Sandi Rankaduwa’s short NFB documentary Ice Breakers-uncovering the buried history of Black hockey pioneers-makes its Quebec premiere at the Montreal International Black Film Festival on Saturday, September 28, at 9 p.m. at the Cinéma du Parc, as part of a program of short films.
The 15-minute doc focuses on Josh Crooks, a promising teen hockey star in a sport where Black players like him are chronically underrepresented. Rankaduwa takes audiences inside the hidden history of a trailblazing Black league in Atlantic Canada, as Crooks discovers that his unshakable passion is tied to a rich and remarkable heritage.
“There’s a pervading myth that hockey is a white man’s sport. Today, hockey players of colour from all levels, children to pros, are still met with racial slurs and worse. But the truth is that many pillars in the foundation of hockey aren’t white. We’ve been fed a history that is infuriatingly inaccurate and I’m hoping this documentary can help change that. By paying homage to the Coloured Hockey League of the Maritimes, this film will hopefully reframe how we see hockey while also telling athletes of colour that they not only have a place on the ice, but they’re part of a sports legacy,” said Rankaduwa.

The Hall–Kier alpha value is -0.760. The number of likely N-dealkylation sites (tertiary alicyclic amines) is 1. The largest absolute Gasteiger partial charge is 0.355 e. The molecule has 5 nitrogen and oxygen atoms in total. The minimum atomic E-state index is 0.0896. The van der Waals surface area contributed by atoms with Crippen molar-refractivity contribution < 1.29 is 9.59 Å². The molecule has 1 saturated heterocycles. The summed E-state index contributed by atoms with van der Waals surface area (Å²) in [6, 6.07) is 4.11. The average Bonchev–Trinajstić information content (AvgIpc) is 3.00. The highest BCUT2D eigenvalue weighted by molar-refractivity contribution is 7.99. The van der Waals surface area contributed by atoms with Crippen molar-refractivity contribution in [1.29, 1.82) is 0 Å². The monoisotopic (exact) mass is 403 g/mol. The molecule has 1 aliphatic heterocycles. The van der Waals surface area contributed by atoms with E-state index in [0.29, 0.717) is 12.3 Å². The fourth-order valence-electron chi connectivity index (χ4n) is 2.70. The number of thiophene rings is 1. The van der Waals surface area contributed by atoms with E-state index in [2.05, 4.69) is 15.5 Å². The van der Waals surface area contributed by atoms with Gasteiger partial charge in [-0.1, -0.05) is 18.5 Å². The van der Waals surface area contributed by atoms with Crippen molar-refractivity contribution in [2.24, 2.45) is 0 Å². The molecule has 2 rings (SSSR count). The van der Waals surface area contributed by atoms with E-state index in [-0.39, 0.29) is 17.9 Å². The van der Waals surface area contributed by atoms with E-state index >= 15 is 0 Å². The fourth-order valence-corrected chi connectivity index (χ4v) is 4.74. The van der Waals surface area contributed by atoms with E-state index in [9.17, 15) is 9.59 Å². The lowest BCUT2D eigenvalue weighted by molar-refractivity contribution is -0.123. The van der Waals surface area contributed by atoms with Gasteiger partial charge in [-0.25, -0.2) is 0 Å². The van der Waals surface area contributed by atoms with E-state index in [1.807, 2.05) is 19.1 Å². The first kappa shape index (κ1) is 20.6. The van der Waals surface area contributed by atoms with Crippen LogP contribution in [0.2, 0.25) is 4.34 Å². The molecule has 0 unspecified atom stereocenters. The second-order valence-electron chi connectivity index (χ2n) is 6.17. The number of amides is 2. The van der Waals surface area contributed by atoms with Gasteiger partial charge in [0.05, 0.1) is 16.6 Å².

Sandi Rankaduwa is a Sri Lankan-Canadian writer, filmmaker, and comedian who splits her time between Brooklyn and Halifax. She was named one of three BuzzFeed Emerging Writer Fellows for 2018. Ice Breakers is her third film.
Ice Breakers is produced by Rohan Fernando and executive produced by Annette Clarke for the Quebec and Atlantic Studio’s Re-Imagining Nova Scotia initiative in Halifax.
About the NFB
The NFB is Canada’s public producer of award-winning creative documentaries, auteur animation, interactive stories and participatory experiences. NFB producers are embedded in communities across the country, from St. John’s to Vancouver, working with talented creators on innovative and socially relevant projects. The NFB is a leader in gender equity in film and digital media production, and is working to strengthen Indigenous-led production, guided by the recommendations of Canada’s Truth and Reconciliation Commission. NFB productions have won over 7,000 awards, including 24 Canadian Screen Awards, 21 Webbys, 12 Oscars and more than 100 Genies. To access this award-winning content and discover the work of NFB creators, visit NFB.ca, download its apps for mobile devices or visit NFB Pause.